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Breaking the Ties That BoundThe Politics of Marital Strife in Late Imperial Russia$
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Barbara Alpern Engel

Print publication date: 2011

Print ISBN-13: 9780801449512

Published to Cornell Scholarship Online: August 2016

DOI: 10.7591/cornell/9780801449512.001.0001

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The Ties That Bound

The Ties That Bound

Chapter:
(p.14) 1 The Ties That Bound
Source:
Breaking the Ties That Bound
Author(s):

Barbara Alpern Engel

Publisher:
Cornell University Press
DOI:10.7591/cornell/9780801449512.003.0002

This chapter examines the structures that reinforced the marital bond in late nineteenth-century Russia. The constraints against people's ability to free themselves from the bonds of matrimony were unusually severe because of the influence of the Russian Orthodox Church, which, regarding marriage as a sacrament, fiercely protected its control of the regulation of marriage and divorce among its faithful. Limiting the grounds for divorce to adultery, sexual incapacity, abandonment, and penal exile, even then the church granted divorce only reluctantly, and only after a cumbersome and expensive process. Separation was illegal under article 103 of family law, which strictly forbade any action that “might lead to the separation of spouses.” Russia's civil courts also lacked the authority to intervene on women's behalf, despite the appeals of innumerable unhappily married women.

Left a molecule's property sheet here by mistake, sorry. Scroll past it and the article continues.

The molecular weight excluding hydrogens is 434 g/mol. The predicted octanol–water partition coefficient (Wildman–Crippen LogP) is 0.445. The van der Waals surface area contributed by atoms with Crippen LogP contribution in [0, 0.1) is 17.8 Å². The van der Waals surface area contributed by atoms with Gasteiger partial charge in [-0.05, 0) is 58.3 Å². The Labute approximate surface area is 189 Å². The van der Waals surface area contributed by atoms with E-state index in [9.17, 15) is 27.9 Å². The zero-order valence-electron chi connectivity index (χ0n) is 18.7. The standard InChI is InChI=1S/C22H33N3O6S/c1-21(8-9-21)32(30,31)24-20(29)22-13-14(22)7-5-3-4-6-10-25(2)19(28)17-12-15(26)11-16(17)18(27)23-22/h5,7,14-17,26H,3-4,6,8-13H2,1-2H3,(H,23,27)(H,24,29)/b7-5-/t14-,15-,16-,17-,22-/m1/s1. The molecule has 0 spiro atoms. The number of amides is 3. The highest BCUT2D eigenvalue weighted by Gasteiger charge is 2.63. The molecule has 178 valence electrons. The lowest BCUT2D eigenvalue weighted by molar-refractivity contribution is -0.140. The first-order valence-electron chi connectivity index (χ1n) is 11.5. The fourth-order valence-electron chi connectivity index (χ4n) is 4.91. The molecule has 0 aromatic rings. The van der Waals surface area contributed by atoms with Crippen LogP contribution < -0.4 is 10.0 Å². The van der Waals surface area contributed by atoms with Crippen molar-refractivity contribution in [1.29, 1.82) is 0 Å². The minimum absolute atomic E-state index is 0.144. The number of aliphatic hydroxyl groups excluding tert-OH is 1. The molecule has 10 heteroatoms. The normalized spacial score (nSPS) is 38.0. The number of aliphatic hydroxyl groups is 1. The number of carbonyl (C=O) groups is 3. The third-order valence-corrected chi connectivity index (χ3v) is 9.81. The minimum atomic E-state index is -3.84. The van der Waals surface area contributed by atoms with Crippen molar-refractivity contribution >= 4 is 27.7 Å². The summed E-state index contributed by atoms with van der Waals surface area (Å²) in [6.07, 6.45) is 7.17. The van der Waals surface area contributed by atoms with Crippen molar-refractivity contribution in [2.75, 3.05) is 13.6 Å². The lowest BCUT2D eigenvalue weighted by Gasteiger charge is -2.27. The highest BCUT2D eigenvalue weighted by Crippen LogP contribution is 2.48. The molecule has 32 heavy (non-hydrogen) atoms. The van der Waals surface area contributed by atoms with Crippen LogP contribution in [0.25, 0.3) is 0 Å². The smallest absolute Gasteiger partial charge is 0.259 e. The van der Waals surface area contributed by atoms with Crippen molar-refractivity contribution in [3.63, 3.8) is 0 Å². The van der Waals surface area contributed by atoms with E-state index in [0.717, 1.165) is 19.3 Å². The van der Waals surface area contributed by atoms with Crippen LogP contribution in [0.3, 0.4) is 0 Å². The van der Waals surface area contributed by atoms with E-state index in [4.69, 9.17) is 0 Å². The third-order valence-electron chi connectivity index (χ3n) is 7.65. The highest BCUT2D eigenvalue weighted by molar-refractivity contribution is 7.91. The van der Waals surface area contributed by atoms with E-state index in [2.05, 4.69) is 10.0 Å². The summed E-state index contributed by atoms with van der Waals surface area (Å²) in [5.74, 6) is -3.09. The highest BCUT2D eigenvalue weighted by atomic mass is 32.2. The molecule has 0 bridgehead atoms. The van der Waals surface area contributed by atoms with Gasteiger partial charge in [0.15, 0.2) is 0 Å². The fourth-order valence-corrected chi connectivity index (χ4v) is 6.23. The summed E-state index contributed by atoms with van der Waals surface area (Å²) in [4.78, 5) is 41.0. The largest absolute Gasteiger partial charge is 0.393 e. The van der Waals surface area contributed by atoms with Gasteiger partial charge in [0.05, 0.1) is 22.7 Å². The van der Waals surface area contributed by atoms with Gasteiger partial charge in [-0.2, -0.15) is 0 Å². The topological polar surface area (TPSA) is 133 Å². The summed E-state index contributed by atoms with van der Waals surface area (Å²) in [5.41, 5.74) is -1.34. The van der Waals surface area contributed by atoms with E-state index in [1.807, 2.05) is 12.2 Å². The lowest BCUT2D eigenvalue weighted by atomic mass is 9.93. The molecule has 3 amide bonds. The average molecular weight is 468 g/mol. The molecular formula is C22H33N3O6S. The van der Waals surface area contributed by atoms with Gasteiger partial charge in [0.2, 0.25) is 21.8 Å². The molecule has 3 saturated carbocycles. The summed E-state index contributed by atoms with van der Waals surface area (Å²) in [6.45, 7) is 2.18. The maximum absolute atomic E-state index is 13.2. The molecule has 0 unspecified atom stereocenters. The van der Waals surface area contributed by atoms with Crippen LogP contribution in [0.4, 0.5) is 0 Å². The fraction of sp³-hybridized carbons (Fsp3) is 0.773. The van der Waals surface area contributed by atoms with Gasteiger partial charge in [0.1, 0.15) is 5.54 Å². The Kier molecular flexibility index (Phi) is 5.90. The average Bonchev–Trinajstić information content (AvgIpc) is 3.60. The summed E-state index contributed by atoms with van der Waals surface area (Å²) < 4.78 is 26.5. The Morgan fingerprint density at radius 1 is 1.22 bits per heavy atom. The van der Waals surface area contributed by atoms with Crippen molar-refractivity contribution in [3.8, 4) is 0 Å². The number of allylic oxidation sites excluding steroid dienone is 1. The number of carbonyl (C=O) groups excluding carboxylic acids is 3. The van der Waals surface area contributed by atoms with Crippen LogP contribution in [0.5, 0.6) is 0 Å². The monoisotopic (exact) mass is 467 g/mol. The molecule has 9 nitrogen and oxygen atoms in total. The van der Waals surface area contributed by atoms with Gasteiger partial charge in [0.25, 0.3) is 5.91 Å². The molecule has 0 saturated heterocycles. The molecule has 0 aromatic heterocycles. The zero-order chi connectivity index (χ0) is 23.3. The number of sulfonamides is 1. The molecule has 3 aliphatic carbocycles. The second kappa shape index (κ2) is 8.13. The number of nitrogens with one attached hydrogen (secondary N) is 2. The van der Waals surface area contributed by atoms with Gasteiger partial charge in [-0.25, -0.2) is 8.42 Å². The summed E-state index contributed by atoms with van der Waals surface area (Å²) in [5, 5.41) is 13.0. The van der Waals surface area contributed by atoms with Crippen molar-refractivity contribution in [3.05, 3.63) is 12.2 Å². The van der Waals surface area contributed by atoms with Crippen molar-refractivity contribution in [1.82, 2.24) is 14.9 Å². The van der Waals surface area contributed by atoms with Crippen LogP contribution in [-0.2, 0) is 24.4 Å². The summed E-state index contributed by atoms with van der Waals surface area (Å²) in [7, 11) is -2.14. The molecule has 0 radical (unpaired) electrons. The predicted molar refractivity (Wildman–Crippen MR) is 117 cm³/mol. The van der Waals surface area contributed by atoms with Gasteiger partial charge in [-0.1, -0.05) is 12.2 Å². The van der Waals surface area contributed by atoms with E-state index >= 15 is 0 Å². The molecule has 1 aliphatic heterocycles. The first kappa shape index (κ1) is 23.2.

Keywords:   marriage, marital bond, imperial Russia, divorce, separation, Russian Orthodox Church, family law, judicial separation

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